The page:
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Sacral tumor resection: the effect of surgical staging on patient outcomes, resource management, and hospital cost.

AbstractSTUDY DESIGN:
Single-institution retrospective study.
OBJECTIVE:
To assess the effect surgical staging (i.e., sequencing) has on clinical and economic outcomes for patients undergoing sacropelvic tumor resection requiring lumbopelvic stabilization.
SUMMARY OF BACKGROUND DATA:
Sacral corpectomy with lumbopelvic stabilization is an extensive surgical procedure that can be performed in either a single episode or multiple episodes of care on different days. The impact of varied sequencing of surgical episodes of care on patient, resource, and financial outcomes is unknown.
METHODS:
This single-center retrospective case series identified all cases of sacropelvic tumor resection requiring lumbopelvic stabilization over an 8-year period. We assessed and compared clinical and economic outcomes for patients whose anterior exposure and posterior resection were separated into two distinct surgical episodes of care (staged) versus patients whose anterior exposure and posterior resection occurred in a single encounter (nonstaged procedures). Primary endpoints included procedural outcomes (operative and after-hours surgical time), resuscitative requirements, adverse perioperative events, mortality, and direct medical costs (hospital and physician) associated with the surgical episodes of interest.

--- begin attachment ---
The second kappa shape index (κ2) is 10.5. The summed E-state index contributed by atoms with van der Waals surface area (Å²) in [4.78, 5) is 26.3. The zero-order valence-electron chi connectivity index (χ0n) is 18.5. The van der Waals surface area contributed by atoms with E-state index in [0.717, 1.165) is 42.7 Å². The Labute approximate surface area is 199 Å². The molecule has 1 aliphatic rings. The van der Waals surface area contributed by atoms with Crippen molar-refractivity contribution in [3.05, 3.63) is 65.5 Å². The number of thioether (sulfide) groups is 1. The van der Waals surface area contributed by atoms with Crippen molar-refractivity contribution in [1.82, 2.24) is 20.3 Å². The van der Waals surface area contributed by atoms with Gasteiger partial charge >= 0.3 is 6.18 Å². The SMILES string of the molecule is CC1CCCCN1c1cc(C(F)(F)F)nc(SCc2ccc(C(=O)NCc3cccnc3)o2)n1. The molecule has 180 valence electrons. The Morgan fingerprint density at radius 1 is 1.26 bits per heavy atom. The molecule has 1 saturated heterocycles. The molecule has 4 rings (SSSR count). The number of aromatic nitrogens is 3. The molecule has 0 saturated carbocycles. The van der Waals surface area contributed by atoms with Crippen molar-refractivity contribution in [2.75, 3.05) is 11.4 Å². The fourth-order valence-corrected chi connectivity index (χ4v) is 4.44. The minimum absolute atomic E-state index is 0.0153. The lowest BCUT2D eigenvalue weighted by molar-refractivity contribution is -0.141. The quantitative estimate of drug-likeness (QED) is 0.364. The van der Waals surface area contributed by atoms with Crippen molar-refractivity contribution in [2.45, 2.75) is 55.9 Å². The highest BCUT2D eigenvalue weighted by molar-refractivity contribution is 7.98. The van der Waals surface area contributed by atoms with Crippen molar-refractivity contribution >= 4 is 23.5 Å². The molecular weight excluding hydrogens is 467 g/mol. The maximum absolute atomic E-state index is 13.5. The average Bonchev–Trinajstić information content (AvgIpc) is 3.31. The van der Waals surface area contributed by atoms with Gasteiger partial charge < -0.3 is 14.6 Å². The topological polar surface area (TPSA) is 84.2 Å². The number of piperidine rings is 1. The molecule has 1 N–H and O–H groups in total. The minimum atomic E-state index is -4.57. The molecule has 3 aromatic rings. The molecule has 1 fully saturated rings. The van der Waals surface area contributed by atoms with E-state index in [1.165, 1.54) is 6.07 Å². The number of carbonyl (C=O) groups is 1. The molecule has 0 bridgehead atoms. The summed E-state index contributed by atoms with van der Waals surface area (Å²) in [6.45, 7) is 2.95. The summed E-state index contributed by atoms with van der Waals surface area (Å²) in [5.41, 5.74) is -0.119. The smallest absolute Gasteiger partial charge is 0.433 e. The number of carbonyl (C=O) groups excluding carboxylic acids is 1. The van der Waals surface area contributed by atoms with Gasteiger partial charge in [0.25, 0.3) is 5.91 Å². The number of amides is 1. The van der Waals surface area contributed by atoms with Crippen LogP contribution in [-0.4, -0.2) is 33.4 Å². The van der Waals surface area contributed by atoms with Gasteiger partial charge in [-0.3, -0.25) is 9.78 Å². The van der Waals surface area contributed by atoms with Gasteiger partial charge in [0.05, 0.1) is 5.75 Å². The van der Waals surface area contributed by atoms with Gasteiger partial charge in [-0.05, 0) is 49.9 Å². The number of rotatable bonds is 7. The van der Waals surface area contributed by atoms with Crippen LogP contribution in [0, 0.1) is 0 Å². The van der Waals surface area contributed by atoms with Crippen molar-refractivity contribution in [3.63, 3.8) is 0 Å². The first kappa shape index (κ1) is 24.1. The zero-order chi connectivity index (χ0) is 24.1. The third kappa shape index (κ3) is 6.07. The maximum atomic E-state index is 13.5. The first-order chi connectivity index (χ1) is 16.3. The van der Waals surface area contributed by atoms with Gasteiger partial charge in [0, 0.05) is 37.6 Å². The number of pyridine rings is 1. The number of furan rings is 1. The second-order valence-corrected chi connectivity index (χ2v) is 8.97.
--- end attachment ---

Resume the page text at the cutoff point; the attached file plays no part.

RESULTS:
From January 1, 2000, to July 15, 2008, a total of 25 patients were identified. Eight patients had their procedure staged. Surgical staging was associated with a significant increase in intensive care unit free days (P = 0.03), ventilator free days (P < 0.01), and reduced morbidity (P < 0.01). Surgical staging significantly reduced postoperative red blood cell (P = 0.03), and after-hours red blood cell (P < 0.01) and component requirements (P = 0.04). Mean total inpatient costs were $89,132 lower for patients undergoing the staged procedure (95% confidence interval of mean cost difference = -$178,899 to -$4661).
CONCLUSION:
Separating the anterior exposure and posterior resection phases of complex sacral tumor resection into two separate surgical episodes of care is associated with improved clinical outcomes and reduced inpatient cost.
AuthorsMichael J Brown, Daryl J Kor, Timothy B Curry, Matthew A Warner, Eduardo S Rodrigues, Steven H Rose, Mark B Dekutoski, James P Moriarty, Kirsten Hall Long, Peter S Rose
JournalSpine (Spine (Phila Pa 1976)) Vol. 36 Issue 19 Pg. 1570-8 (Sep 1 2011) ISSN: 1528-1159 [Electronic] United States
PMID21245786 (Publication Type: Journal Article)
Topics
  • Adult
  • Cost-Benefit Analysis
  • Erythrocyte Count
  • Female
  • Hospital Costs
  • Humans
  • Lumbosacral Region (surgery)
  • Male
  • Middle Aged
  • Neoplasm Staging
  • Orthopedic Procedures (economics, methods)
  • Outcome Assessment (Health Care) (statistics & numerical data)
  • Pelvis (surgery)
  • Retrospective Studies
  • Sacrum (pathology, surgery)
  • Spinal Neoplasms (pathology, surgery)
  • Young Adult

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